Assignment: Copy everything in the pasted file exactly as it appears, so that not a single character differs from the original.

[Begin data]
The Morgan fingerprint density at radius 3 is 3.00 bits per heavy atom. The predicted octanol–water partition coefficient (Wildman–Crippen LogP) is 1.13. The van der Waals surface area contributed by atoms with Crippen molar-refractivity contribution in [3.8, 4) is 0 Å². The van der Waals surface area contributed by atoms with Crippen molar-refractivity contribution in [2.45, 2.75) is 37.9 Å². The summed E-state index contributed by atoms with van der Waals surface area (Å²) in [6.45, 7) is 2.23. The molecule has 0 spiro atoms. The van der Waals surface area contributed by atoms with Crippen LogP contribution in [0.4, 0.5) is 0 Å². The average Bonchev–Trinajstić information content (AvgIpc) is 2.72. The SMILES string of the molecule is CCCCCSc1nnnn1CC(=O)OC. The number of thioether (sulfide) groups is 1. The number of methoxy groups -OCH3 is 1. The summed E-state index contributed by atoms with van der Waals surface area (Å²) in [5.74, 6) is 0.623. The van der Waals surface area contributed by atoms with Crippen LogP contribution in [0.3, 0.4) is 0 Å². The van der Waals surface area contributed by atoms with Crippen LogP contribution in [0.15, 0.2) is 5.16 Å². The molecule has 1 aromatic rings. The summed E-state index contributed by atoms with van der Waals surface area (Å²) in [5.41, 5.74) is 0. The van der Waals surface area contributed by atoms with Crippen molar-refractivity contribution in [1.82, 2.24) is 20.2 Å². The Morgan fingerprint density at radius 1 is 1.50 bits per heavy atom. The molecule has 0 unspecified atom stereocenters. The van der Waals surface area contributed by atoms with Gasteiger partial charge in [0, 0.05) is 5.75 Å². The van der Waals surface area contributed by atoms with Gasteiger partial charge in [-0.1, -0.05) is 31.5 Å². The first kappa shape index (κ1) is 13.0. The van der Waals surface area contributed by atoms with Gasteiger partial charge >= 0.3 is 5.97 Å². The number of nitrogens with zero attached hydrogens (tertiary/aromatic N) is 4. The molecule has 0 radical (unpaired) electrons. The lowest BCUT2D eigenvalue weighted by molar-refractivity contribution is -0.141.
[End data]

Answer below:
The Morgan fingerprint density at radius 3 is 3.00 bits per heavy atom. The predicted octanol–water partition coefficient (Wildman–Crippen LogP) is 1.13. The van der Waals surface area contributed by atoms with Crippen molar-refractivity contribution in [3.8, 4) is 0 Å². The van der Waals surface area contributed by atoms with Crippen molar-refractivity contribution in [2.45, 2.75) is 37.9 Å². The summed E-state index contributed by atoms with van der Waals surface area (Å²) in [6.45, 7) is 2.23. The molecule has 0 spiro atoms. The van der Waals surface area contributed by atoms with Crippen LogP contribution in [0.4, 0.5) is 0 Å². The average Bonchev–Trinajstić information content (AvgIpc) is 2.72. The SMILES string of the molecule is CCCCCSc1nnnn1CC(=O)OC. The number of thioether (sulfide) groups is 1. The number of methoxy groups -OCH3 is 1. The summed E-state index contributed by atoms with van der Waals surface area (Å²) in [5.74, 6) is 0.623. The van der Waals surface area contributed by atoms with Crippen LogP contribution in [0.3, 0.4) is 0 Å². The van der Waals surface area contributed by atoms with Crippen LogP contribution in [0.15, 0.2) is 5.16 Å². The molecule has 1 aromatic rings. The summed E-state index contributed by atoms with van der Waals surface area (Å²) in [5.41, 5.74) is 0. The van der Waals surface area contributed by atoms with Crippen molar-refractivity contribution in [1.82, 2.24) is 20.2 Å². The Morgan fingerprint density at radius 1 is 1.50 bits per heavy atom. The molecule has 0 unspecified atom stereocenters. The van der Waals surface area contributed by atoms with Gasteiger partial charge in [0, 0.05) is 5.75 Å². The van der Waals surface area contributed by atoms with Gasteiger partial charge in [-0.1, -0.05) is 31.5 Å². The first kappa shape index (κ1) is 13.0. The van der Waals surface area contributed by atoms with Gasteiger partial charge >= 0.3 is 5.97 Å². The number of nitrogens with zero attached hydrogens (tertiary/aromatic N) is 4. The molecule has 0 radical (unpaired) electrons. The lowest BCUT2D eigenvalue weighted by molar-refractivity contribution is -0.141.